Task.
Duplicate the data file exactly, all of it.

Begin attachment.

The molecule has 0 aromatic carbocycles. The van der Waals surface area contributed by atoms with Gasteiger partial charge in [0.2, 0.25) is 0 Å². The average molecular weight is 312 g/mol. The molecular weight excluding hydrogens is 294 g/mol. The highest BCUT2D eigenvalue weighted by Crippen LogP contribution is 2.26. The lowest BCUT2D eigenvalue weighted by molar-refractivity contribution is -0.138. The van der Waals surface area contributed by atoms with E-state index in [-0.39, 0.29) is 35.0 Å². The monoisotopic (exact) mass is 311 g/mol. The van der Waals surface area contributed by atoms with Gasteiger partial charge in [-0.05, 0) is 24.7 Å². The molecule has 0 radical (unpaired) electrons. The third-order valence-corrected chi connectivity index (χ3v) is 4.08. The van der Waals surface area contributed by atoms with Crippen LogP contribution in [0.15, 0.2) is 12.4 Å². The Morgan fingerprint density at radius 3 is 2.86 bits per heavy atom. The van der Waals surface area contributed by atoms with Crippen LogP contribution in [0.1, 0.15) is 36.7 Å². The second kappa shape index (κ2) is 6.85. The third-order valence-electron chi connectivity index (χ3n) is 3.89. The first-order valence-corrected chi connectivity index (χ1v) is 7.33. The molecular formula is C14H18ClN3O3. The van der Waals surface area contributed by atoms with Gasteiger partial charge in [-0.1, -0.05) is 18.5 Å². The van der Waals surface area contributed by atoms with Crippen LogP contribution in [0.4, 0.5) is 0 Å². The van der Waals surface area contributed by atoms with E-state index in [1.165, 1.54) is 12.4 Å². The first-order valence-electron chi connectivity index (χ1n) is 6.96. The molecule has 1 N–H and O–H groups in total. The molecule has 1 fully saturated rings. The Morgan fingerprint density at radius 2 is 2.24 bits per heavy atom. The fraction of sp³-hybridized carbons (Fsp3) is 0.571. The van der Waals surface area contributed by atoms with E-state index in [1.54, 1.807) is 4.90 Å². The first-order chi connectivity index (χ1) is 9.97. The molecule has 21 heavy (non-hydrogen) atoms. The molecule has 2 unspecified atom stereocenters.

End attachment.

The molecule has 0 aromatic carbocycles. The van der Waals surface area contributed by atoms with Gasteiger partial charge in [0.2, 0.25) is 0 Å². The average molecular weight is 312 g/mol. The molecular weight excluding hydrogens is 294 g/mol. The highest BCUT2D eigenvalue weighted by Crippen LogP contribution is 2.26. The lowest BCUT2D eigenvalue weighted by molar-refractivity contribution is -0.138. The van der Waals surface area contributed by atoms with E-state index in [-0.39, 0.29) is 35.0 Å². The monoisotopic (exact) mass is 311 g/mol. The van der Waals surface area contributed by atoms with Gasteiger partial charge in [-0.05, 0) is 24.7 Å². The molecule has 0 radical (unpaired) electrons. The third-order valence-corrected chi connectivity index (χ3v) is 4.08. The van der Waals surface area contributed by atoms with Crippen LogP contribution in [0.15, 0.2) is 12.4 Å². The Morgan fingerprint density at radius 3 is 2.86 bits per heavy atom. The van der Waals surface area contributed by atoms with Crippen LogP contribution in [0.1, 0.15) is 36.7 Å². The second kappa shape index (κ2) is 6.85. The third-order valence-electron chi connectivity index (χ3n) is 3.89. The first-order valence-corrected chi connectivity index (χ1v) is 7.33. The molecular formula is C14H18ClN3O3. The van der Waals surface area contributed by atoms with Gasteiger partial charge in [-0.1, -0.05) is 18.5 Å². The van der Waals surface area contributed by atoms with Crippen LogP contribution in [0.4, 0.5) is 0 Å². The van der Waals surface area contributed by atoms with E-state index in [1.165, 1.54) is 12.4 Å². The first-order valence-electron chi connectivity index (χ1n) is 6.96. The molecule has 1 N–H and O–H groups in total. The molecule has 1 fully saturated rings. The Morgan fingerprint density at radius 2 is 2.24 bits per heavy atom. The fraction of sp³-hybridized carbons (Fsp3) is 0.571. The van der Waals surface area contributed by atoms with E-state index in [1.54, 1.807) is 4.90 Å². The first-order chi connectivity index (χ1) is 9.97. The molecule has 21 heavy (non-hydrogen) atoms. The molecule has 2 unspecified atom stereocenters.